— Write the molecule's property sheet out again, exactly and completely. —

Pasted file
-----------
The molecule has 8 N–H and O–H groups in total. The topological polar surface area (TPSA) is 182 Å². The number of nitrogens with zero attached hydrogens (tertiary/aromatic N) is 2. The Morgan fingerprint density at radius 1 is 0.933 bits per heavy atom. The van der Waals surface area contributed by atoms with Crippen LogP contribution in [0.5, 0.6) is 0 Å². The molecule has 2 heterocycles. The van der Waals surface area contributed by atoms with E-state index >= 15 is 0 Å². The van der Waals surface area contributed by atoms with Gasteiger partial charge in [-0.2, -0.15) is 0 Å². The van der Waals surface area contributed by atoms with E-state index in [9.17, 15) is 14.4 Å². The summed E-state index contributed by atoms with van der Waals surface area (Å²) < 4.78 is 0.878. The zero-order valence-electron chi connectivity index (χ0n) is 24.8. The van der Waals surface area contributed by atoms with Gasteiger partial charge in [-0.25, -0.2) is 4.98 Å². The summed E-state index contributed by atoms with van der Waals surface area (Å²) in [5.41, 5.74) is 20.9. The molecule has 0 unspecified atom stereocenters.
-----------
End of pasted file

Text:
The molecule has 8 N–H and O–H groups in total. The topological polar surface area (TPSA) is 182 Å². The number of nitrogens with zero attached hydrogens (tertiary/aromatic N) is 2. The Morgan fingerprint density at radius 1 is 0.933 bits per heavy atom. The van der Waals surface area contributed by atoms with Crippen LogP contribution in [0.5, 0.6) is 0 Å². The molecule has 2 heterocycles. The van der Waals surface area contributed by atoms with E-state index >= 15 is 0 Å². The van der Waals surface area contributed by atoms with Gasteiger partial charge in [-0.2, -0.15) is 0 Å². The van der Waals surface area contributed by atoms with E-state index in [9.17, 15) is 14.4 Å². The summed E-state index contributed by atoms with van der Waals surface area (Å²) < 4.78 is 0.878. The zero-order valence-electron chi connectivity index (χ0n) is 24.8. The van der Waals surface area contributed by atoms with Gasteiger partial charge in [-0.25, -0.2) is 4.98 Å². The summed E-state index contributed by atoms with van der Waals surface area (Å²) in [5.41, 5.74) is 20.9. The molecule has 0 unspecified atom stereocenters.